Blog Posts


Donkey Kong

Setting: Traveling in an old Mercedes in Morocco on the road between Fes and the ancient Roman ruins of Volubulis.   Characters: Two Americans, two French, and a cab driver who charged us extra for being only four people in a "six-person cab." Oh, and a donkey. But not in ... read more

Lauren Ballinger


Flying carpet

 It has been a long time since I've posted here. I've now been all the way around the world. I traveled to over 25 countries. I am not sure how many exactly. I lost count.  I most recently traveled to the Dominican Republic to photograph a Peace Corps volunteer there. ... read more

Richard Sitler


The Deal with Studying Abroad in a Muslim, African Country

 When you announce your intentions to study abroad, people respond with a number of reactions. I've gotten everything from "why?! won't you miss your family and friends?" to "If I start dieting now, I can be down to the 45 pound baggage limit, and you can just cram me in there ... read more

Lorraine Boissoneault


The Beginning

This is the beginning of my study abroad experience.  I leave for Rabat in a few days where I will be living for the next fourth months.  I am unbelievable excited and can't wait to begin this adventure! I will be studying at the Center for Cross Cultural Learning in Rabat...and ... read more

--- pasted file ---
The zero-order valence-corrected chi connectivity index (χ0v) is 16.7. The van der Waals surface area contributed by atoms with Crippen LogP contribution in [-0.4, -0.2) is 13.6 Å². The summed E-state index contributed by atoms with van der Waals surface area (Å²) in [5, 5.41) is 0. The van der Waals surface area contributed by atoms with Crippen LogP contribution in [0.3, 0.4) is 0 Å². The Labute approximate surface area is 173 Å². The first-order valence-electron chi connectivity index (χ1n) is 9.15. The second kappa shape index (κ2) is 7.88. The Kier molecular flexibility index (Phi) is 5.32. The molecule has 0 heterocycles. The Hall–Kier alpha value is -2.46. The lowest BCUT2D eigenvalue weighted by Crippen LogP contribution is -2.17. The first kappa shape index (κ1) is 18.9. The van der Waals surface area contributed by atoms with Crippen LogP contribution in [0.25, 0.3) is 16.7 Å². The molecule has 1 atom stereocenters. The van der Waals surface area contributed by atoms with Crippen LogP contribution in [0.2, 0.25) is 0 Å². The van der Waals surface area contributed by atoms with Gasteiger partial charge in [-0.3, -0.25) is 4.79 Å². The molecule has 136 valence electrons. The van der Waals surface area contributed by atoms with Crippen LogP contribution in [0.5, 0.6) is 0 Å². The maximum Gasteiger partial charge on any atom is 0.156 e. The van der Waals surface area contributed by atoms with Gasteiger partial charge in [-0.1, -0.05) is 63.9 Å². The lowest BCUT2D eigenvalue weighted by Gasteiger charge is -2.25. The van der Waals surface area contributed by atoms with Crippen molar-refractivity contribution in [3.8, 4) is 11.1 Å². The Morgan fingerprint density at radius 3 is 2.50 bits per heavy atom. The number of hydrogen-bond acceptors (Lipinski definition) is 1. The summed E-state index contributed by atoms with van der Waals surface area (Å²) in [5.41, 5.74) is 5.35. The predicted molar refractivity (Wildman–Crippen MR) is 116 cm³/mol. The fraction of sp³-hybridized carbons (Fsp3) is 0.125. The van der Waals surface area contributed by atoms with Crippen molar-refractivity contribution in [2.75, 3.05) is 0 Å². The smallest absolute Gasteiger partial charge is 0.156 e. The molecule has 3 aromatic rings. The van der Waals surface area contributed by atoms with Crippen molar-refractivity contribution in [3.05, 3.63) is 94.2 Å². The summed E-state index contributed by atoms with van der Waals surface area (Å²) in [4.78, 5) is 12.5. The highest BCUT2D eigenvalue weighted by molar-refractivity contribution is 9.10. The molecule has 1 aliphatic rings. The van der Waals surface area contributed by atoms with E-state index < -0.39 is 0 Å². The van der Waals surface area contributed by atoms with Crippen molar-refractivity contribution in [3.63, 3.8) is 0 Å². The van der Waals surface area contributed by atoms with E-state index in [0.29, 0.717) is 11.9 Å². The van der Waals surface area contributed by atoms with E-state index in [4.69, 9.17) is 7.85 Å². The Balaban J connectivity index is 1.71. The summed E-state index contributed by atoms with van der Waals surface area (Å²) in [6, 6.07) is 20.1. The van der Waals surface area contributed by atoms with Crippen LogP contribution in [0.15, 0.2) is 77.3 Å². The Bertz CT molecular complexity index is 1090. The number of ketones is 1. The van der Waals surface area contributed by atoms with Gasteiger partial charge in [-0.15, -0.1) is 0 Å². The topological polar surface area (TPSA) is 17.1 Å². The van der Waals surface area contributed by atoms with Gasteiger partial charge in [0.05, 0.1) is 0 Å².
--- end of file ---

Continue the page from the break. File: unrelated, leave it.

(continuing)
Anthony Mercurio



Dear Faithful Reader, Due to some extenuating circumstances (aka I was on vacation) I have not been blogging.  For this, I apologize.  However, as I am now back in the Kingdom please look forward to more frequent posts, including this ditty about Big Mommas in Morocco: My trip in Morocco ... read more

Mallory Primm



I'm back!

My apologies for the delay on this blog -- life has been a bit hectic of late. I just recently returned from a program trip to Morocco. We had travelled there to investigate Moroccan immigiration to Spain as well as the Spanish and French colonial history of the area and ... read more

Mike Mian


An Oasis

One experience does not a trip make; however, a campout in the Sahara desert does a trip make.  After a grueling two hours of camel straddling in my caravan, with my Berber guide who spoke only Arabic and French (my English and Spanish skills definitely failed me) my legs wanted ... read more

Natalie Hunt

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Getting Around

Lost without a map? Just ask the women!

Martha Cargo

26 Aug 2009


Martha Cargo



My friend and I frequently got lost in Fès, and we found the Moroccan women to be incredibly helpful! Even with a language barrier, they were able to guide us in the right direction with hand gestures and a secret smile.

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